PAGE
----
It’s not the blogging you're scared of.
It’s the cursor, the blank page, hitting publish.
Of a nasty comment or an undetected typo (I’m flipping terrified of those bad boys).
But believe me, it’s not the blogging you're scared of.
Maybe you don’t feel scared. Maybe you just can’t think of anything to write, maybe the words won’t flow, maybe you can’t find the time. But these are all tell-tale symptoms.
If you’re stuck for words, running out of time, or lost for topic ideas you’ve probably got blog-phobia. Because if blogging was something you enjoyed, that lit you up, that you looked forward to doing, you wouldn’t be having those problems.
Now for the cure.
Think about what’s the worst that can happen.
If I publish this blog post, what’s the worst that can happen?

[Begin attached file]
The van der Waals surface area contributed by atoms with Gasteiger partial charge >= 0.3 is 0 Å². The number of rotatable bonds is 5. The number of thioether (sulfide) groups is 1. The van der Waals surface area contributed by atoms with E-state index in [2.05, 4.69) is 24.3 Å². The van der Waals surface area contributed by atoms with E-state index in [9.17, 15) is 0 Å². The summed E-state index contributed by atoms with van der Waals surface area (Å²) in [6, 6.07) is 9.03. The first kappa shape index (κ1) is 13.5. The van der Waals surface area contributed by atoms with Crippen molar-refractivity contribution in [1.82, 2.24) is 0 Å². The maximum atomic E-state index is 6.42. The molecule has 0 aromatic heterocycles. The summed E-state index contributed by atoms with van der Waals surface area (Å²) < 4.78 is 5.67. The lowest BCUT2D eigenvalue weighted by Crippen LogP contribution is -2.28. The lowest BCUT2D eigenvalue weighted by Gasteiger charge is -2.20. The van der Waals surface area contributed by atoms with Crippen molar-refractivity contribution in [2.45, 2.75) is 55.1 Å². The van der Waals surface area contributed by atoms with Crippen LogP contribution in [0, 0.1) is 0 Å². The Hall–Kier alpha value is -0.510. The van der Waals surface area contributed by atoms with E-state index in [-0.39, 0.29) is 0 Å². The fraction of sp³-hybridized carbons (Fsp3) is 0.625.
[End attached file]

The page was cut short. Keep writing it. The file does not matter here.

If someone spots a typo, what’s the worst that can happen?
If this post goes viral, and I suddenly become unimaginably famous (because success can be just scary as failure), what’s the worst that can happen?
Bet you haven’t found anything too terrifying yet, have you?
What’s the alternative?
Not writing the blog post. Staying quiet. Keeping your knowledge, gifts and experience to yourself. Now, what’s the worst that can happen?
Your business doesn’t grow. The people you serve can’t access the value you have to offer. You beat yourself up for not doing something you feel you should be doing. These all sound like pretty crappy outcomes to me.
Believe me, I feel the fear of blogging. The fear of someone calling me out, telling me I’m don’t know what I’m doing. But not blogging would be worse than any worst-case-scenario I could dream up. Not blogging would break the relationship I have with the entrepreneurs who may call on my services. I want to raise the standard of online communication, help small businesses connect with their ideal clients and pack personality into their websites. I can’t do that by staying quiet.
So yes, as I hit publish, I’m scared. But I’m overcoming my fear and doing it anyway.
Stay focussed on your blogging goal and all ‘what ifs’ will become acceptable risks.